There is a house being built near me. I notice its progress every time I walk my dog. In the past few months or so, after a fairly long foundation process, the entire frame has been assembled, piecemeal, with a simple wooden structure. It will look, probably, like most other houses in my residential, middle-class area that retains a rural feel despite being fairly close to Berlin’s city centre. But I still can’t help but notice how much quicker a wooden frame can be put together than traditional brick-and-mortar.
I’m not much of an architect myself, but a city like Berlin — with its mixture of 19th-century buildings, Bauhaus designs and brutalist structures — inspires alternative thoughts of city planning and living. The sheer diversity on offer prompts one to imagine what the ideal living situation might look like. It also makes Berlin a great place for the German premiere of the modest Walloonian documentary Life, Assembled (Elodie Degavre, 2022) — a discursive, digressive exploration of utopian thinking in architecture.
I must admit, in comparison to German design — especially the orderliness of rural housing, and the experimentation and bold Scandi-like style of outer Berlin and Brandenburg housing — Belgian architecture looks rather haphazard and chaotic.
When I pass through on the train, I see plenty of close-together terraced housing, with the capital of Brussels in particular giving off a rather depressing feel. The Dutch-speaking exodus from the city, causing it to have the lowest income per household in the entire country, probably doesn’t help either. Yet, perhaps with the right leadership, the country can be transformed into a hub of forward-thinking ideals. Life, Assembled certainly gives the government a few hints in the right direction.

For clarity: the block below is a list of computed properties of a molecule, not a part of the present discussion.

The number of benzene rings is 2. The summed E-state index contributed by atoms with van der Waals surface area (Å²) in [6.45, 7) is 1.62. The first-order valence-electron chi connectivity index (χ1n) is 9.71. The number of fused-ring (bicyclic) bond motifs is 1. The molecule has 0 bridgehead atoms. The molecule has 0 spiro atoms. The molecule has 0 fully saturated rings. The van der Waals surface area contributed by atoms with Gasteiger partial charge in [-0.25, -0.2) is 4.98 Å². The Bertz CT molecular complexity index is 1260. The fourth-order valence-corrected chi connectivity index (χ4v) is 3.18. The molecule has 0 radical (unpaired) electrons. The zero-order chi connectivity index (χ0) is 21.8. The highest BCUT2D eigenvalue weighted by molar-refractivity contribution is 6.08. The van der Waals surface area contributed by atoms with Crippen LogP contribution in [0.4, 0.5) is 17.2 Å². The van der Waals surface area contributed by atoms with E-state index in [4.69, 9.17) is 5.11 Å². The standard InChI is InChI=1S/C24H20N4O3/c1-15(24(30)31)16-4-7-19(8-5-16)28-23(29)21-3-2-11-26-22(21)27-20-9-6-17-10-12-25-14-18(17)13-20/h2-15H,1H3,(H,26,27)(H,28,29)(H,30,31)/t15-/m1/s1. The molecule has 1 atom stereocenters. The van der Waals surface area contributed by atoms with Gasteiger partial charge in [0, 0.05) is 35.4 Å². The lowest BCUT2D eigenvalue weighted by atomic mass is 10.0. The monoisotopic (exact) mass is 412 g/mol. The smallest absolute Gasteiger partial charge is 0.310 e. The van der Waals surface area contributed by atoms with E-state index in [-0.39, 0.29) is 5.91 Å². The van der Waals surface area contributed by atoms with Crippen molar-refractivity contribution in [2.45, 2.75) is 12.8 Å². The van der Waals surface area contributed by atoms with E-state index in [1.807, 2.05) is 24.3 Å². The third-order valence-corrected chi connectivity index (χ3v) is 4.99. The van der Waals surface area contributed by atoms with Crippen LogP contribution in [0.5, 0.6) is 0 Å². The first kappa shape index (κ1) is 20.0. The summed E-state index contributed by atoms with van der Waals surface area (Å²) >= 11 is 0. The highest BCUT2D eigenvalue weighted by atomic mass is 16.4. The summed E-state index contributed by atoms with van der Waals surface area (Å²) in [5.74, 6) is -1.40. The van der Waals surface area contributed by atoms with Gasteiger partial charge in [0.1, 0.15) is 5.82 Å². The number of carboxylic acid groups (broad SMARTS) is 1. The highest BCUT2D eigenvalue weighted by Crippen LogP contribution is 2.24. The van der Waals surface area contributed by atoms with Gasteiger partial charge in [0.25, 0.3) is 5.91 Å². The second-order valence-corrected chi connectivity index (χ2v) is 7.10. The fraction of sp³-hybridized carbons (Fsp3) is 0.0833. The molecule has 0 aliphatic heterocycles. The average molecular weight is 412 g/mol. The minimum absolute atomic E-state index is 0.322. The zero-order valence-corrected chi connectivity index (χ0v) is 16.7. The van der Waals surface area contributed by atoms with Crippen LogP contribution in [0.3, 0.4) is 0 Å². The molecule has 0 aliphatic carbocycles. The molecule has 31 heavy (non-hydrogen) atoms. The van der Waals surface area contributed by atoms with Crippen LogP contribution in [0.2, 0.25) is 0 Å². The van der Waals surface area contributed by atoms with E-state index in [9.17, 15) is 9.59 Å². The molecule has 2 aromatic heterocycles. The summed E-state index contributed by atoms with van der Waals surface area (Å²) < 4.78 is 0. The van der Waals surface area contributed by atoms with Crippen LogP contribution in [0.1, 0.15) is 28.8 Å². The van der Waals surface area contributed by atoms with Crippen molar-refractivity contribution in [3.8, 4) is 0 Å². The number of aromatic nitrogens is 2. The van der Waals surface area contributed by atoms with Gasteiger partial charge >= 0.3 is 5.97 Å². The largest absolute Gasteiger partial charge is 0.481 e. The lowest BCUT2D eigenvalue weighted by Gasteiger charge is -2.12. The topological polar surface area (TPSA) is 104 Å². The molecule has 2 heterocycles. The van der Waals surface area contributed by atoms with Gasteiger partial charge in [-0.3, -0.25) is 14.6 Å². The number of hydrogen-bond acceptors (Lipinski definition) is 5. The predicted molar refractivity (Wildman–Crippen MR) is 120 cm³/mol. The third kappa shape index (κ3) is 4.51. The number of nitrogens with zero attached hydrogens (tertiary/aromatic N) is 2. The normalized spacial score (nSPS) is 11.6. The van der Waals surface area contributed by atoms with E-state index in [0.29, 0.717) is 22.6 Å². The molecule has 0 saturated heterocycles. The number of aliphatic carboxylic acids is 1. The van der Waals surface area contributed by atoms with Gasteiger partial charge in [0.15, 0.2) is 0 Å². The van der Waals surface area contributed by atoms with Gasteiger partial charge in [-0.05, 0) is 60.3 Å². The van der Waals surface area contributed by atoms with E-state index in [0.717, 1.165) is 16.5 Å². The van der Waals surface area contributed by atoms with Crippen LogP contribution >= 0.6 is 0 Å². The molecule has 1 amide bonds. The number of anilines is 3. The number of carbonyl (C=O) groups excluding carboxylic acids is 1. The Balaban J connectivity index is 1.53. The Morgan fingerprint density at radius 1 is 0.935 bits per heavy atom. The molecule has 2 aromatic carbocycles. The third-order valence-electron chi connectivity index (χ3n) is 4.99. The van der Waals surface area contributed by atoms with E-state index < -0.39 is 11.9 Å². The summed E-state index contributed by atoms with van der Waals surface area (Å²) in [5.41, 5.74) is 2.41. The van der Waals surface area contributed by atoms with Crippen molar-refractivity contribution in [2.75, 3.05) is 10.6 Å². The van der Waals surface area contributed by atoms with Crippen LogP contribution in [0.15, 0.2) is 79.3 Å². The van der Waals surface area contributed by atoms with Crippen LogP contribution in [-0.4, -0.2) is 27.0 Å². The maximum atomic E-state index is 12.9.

Architect-turned-director Degavre looks towards the ideals of the 70s, born out of the May 68 movement, as a means to tackle questions of housing today, exacerbated by a Europe-wide cost of living crisis. There’s the recently deceased Lucien Kroll, the founder of participatory architecture, which consults the inhabitants on how they want the building to look, and the creator of the famous La Mémé student housing complex in Brussels; there’s Paul Petit, whose Sart Saint-Nicolas complex pioneered the use of steel in housing complexes; and there’s Jean Englebert, the founder of the Architecture and Urban Planning research centre, who focusses predominantly on the use of pre-fabrication in architecture. Working in chorus together, rather than at odds with one another, they form a strong discourse on what they got right, and how the government could do things differently, more affordably and with a better quality of living for its residents today.
Taking a fleet 69 minutes to get through, the film’s greatest strength lies in Cédric Zoenen’s smooth editing, accompanied by a playful jazz score. It’s important not only to see the buildings themselves, with their huge windows or ambitious interior design, but to see people actually living in them; to truly consider the alternatives to traditional Belgian construction. Perhaps a little technical and dry for the layperson, I still found myself mostly engaged in the questions posed by Degavre and her willingness to cede the film’s thesis to her subjects. Most inspiring is the nonagenarians’ refusal to stop thinking and designing.
One is asked when he will stop working. He replies, “When I’m dead… maybe.”
Life, Assembled plays at DOKUARTS in Berlin, running 4-15th October.